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The Story of Mushkil Gusha | The Idries Shah Podcast

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station description Practical Psychology for Today
Idries Shah Foundation Podcast | Practical Psychology for Today
Duration: 17:10
The Story of Mushkil Gusha Once upon a time, not a thousand miles from here, there lived a poor old wood-cutter, who was a widower, and his little daughter. He used to go every day into the mountains to cut firewood which he brought home and tied into bundles. Then he used to have breakfast and walk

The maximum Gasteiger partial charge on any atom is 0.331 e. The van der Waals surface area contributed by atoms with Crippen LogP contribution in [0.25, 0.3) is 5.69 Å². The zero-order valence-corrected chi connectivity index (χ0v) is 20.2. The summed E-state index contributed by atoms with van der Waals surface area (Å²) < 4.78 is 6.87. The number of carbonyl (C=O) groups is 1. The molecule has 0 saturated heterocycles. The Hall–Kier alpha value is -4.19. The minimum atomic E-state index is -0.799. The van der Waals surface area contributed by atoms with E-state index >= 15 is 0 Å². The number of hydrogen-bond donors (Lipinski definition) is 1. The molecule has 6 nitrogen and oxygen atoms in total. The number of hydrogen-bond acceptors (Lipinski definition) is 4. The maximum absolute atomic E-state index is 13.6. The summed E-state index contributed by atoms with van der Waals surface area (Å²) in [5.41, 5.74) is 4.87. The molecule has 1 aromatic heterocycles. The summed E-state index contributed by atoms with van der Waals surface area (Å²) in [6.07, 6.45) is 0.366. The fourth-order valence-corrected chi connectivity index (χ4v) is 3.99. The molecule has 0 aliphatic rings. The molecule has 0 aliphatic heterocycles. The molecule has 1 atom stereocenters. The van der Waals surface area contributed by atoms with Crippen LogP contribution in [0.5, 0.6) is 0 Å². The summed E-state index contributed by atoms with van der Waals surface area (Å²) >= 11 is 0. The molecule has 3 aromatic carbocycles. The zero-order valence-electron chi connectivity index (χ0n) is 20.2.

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The Story of Mushkil Gusha Once upon a time, not a thousand miles from here, there lived a poor old wood-cutter, who was a widower, and his little daughter. He used to go every day into the mountains to cut firewood which he brought home and tied into bundles. Then he used to have breakfast and walk into the nearest town, where he would sell his wood and rest for a time before returning home. One day, when he got home very late, the girl said to him: ‘Father, I sometimes wish that we would have some nicer food, and more and different kinds of things to eat.’ ‘Very well, my child,’ said the old man, ‘tomorrow I shall get up much earlier than I usually do. I shall go further into the mountains where there is more wood, and I shall bring back a much larger quantity than usual. I will get home earlier and I will be able to bundle the wood sooner, and I will go into town and sell it so that we can have more money and I shall bring you back all kinds of nice things to eat.’ The next morning the wood-cutter rose before dawn and went into the mountains. He worked very hard cutting wood and trimming it and made it into a huge bundle which he carried on his back to his little house. When he got home, it was still very early. He put his load of wood down, and knocked on the door, saying, ‘Daughter, Daughter, open the door, for I am hungry and thirsty and I need a meal before I go to market.’ But the door was locked. The wood-cutter was so tired that he lay down and was soon fast asleep beside his bundle. The little girl, having forgotten all about their conversation the night before, was fast asleep in bed. When he woke up a few hours later, the sun was high. The wood-cutter knocked at the door again and again and said, ‘Daughter, Daughter, come quickly; I must have a little food and go to market to sell the wood; for it is already much later than my usual time of starting.’ But, having forgotten all about the conversation the night before, the little girl had meanwhile got up, tidied the house, and gone out for a walk. She had locked the door assuming in her forgetfulness that her father was still in the town. So the wood-cutter thought to himself, ‘It is now rather late to go into the town. I will therefore return to the mountains and cut another bundle of wood, which I will bring home, and tomorrow I will take a double load to market.’ All that day the old man toiled in the mountains cutting wood and shaping the branches. When he got home with the wood on his shoulders, it was evening. He put down his burden behind the house, knocked on the door and said, ‘Daughter, Daughter, open the door for I am tired and I have eaten nothing all the day. I have a double bundle of wood which I hope to take to market tomorrow. Tonight I must sleep well so that I will be strong.’ But there was no answer, for the little girl when she came home had felt very sleepy, and had made a meal for herself, and gone to bed. She had been rather worried at first that her father was not at home, but she decided that he must have arranged to stay in the town overnight. Once again the wood-cutter, finding that he could not get into the house, tired, hungry and thirsty, lay down by his bundles of wood and fell fast asleep. He could not keep awake, although he was fearful for what might have happened to the little girl. Now the wood-cutter, because he was so cold and hungry and tired, woke up very, very early the next morning: before it was even light. He sat up, and looked around, but he could not see anything. And then a strange thing happened. The wood-cutter thought he heard a voice saying: ‘Hurry, hurry! Leave your wood and come this way. If you need enough, and you want little enough, you shall have delicious food.’ The wood-cutter stood up and walked in the direction of the voice. And he walked and he walked; but he found nothing. By now he was colder and hungrier and more tired than ever, and he was lost. He had been full of hope, but that did not seem to have helped him. Now he felt sad, and he wanted to cry. But he realized that crying would not help him either, so he lay down and fell asleep. Quite soon he woke up again. It was too cold, and he was too hungry, to sleep. So he decided to tell himself, as if in a story, everything that had happened to him since his little daughter had first said that she wanted a different kind of food. As soon as he had finished his story, he thought he heard another voice, saying, somewhere above him, out of the dawn, ‘Old man, what are you doing sitting there?’ ‘I am telling myself my own story,’ said the wood-cut
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